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Residential Developments and Estates – Always take into account your neighbours point of view

Are you intending to build an extension to your property ? If so, don’t be fooled into thinking that it is simply a matter of getting planning permission, building regulations  and finding a builder.

The Heron Island case

The Heron Island case now throws into the mix  the important considerations  of  what  covenants affect  property as such covenants could determine whether development of any kind can go ahead.

The important case involved a housing estate  near Reading.   It started with a dispute when of the property owners  wanted to build an extension to his property that would have partially obscured the view of for some of his neighbours. The neighbours objected to the planning application. The planning inspector’s opinion was that whilst there would be some loss of view for one household, this did not materially effect living standards.   Unlike Light and Air there is no de facto legal  right to a view. Planning permission was granted.

Prohibition on Nuisance, Disturbance or Annoyance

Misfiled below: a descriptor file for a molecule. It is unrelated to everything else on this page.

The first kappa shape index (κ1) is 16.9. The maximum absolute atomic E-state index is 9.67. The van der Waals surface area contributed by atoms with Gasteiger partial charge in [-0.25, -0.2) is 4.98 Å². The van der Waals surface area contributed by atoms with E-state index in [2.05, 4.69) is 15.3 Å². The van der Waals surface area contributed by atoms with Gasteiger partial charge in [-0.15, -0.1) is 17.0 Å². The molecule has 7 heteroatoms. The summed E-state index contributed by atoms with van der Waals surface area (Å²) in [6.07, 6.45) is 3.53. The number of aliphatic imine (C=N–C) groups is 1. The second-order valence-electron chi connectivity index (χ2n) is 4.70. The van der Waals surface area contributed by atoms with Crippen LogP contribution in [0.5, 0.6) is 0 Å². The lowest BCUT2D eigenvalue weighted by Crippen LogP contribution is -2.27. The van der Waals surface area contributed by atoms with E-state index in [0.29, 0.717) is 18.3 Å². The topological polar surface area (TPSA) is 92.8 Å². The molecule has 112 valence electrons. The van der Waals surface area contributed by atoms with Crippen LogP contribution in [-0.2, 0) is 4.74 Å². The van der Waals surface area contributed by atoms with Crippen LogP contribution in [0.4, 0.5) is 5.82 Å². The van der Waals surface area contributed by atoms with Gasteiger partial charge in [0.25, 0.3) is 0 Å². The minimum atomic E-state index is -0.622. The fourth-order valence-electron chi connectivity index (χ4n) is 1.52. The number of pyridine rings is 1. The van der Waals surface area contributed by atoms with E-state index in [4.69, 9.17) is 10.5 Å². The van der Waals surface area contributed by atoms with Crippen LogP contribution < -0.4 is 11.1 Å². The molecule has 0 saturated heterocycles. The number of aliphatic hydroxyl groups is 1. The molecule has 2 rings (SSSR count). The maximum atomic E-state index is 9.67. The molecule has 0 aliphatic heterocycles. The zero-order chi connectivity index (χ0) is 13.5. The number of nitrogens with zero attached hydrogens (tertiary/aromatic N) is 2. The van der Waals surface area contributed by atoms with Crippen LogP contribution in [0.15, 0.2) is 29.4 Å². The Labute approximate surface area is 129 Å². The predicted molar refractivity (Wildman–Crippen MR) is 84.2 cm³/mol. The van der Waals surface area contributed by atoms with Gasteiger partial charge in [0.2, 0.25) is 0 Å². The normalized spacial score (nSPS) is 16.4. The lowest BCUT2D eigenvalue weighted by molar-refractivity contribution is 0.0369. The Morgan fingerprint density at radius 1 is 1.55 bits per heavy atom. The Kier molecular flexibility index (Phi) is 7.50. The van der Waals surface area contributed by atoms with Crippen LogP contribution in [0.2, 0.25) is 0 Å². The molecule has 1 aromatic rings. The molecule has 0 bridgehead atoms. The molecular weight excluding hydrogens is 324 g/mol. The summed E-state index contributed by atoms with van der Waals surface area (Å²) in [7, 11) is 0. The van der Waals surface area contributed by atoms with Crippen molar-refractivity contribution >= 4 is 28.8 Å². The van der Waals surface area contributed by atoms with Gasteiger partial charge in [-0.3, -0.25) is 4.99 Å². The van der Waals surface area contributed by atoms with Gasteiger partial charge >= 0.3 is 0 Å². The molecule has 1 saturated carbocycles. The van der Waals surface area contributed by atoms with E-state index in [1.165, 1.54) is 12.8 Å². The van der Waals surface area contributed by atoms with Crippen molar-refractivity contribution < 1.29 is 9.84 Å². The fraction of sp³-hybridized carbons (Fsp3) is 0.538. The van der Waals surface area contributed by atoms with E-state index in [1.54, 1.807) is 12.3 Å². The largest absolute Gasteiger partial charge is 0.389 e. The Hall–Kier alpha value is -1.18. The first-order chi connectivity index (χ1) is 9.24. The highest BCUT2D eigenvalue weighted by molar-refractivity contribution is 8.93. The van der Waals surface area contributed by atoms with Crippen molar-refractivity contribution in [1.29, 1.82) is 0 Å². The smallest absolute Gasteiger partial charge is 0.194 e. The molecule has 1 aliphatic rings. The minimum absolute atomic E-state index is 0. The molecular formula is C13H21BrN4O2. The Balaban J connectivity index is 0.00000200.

Not prepared to give up the fight the neighbours adopted  a different line of attack. The deeds for all the properties on the estate  contained  restrictive covenants prohibiting owners from doing anything which would constitute a nuisance or annoyance to the other owners on the estate. This is a fairly common type of covenant.   One owner in particular argued that he put great value and appreciation  on the  river views that he currently enjoyed, which would be reduced by the extension. Also, the windows in one aspect of the development would interfere with his privacy. Other owners gave evidence that their views of the river would be partially obscured.

The impact of the Heron Island case on Conveyancing

From a conveyancing perspective the most fascinating  aspect of  the Heron Island case was that the obstruction of the view was minor. Notwithstanding this the court  had to focus  the question ‘would reasonable people, having regard to the ordinary use of their houses for pleasurable enjoyment, be annoyed and aggrieved by the extension?’ On that basis, the count found, “………. the three storey red brick extension would trouble the minds of the ordinary sensible English inhabitant of any of those three houses and in those circumstances it does constitute an annoyance within the meaning of the covenant. ”

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